Read/Post Comments (5) | Recommend This Article (8)

Comments from our Foolish Readers

Help us keep this a respectfully Foolish area! This is a place for our readers to discuss, debate, and learn more about the Foolish investing topic you read about above. Help us keep it clean and safe. If you believe a comment is abusive or otherwise violates our Fool's Rules, please report it via the Report this Comment Report this Comment icon found on every comment.

  • Report this Comment On July 15, 2011, at 9:04 PM, melegross wrote:

    The reason there are so few Honeycomb apps is because there have been so few Honeycomb tablets sold. We can forget all of the marketing propaganda about so many tablets shipped, and the numbers we're reading about the rest of the year which makes it look as though they will be getting a 40% marketshare.

    We have tolook at real numbers, and there aren't any. There aren't any, because the manufacturers have sold so few that it's embarrassing. The real marketshare for the iPad is closer to 90% than the 68% we've read about recently.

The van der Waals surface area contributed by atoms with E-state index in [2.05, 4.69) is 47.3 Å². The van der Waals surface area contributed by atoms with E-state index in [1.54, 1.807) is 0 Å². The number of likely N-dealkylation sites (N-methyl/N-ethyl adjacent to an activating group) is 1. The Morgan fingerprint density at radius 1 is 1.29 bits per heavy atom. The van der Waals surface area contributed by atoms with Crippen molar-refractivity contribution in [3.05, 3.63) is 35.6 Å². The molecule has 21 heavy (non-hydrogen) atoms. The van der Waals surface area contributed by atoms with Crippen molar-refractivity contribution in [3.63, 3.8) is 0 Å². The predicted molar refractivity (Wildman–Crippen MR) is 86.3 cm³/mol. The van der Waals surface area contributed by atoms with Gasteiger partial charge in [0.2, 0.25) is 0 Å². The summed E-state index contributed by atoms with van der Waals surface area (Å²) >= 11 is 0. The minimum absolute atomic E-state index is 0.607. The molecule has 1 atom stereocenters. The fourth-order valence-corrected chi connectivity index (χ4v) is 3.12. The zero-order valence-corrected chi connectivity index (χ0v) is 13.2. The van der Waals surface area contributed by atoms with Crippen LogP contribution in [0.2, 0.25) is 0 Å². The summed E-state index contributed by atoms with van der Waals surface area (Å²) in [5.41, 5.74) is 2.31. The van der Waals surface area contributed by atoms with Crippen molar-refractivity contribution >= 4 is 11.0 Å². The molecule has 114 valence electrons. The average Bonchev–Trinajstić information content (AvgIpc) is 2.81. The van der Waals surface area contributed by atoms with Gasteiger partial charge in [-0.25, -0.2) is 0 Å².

Until people actually start buying these tablets in the millions per month, which isn't looking likely right now, then no matter how many contests Google pays for, developers won't be interested.

  • Report this Comment On July 15, 2011, at 10:12 PM, jhf678 wrote:

    Nvidia Tegra will be in the new Amazon tablet this fall, which is said to be better than iPad.

  • Report this Comment On July 16, 2011, at 1:32 AM, DRS73 wrote:

    The first android tablets did not work very well - I was selling them but got fed up of customer returns.

    However, I have seen that some android tablets selling on amazon are starting to get good reviews.

    Maybe a gradual upturn in the sales of these cheap android tablets will be a sound, long term future for android.

  • Report this Comment On July 16, 2011, at 9:14 AM, techy46 wrote:

    Why develop apps for Anroid tablets, small sales, when Android smart phones are selling so well. Who cares about rushing to tablets? If you're going to do a tablet app focus on iTab.

  • Report this Comment On July 17, 2011, at 2:36 PM, kariku wrote:

    The reason is because it's a pain in the a$$ to develop for Android.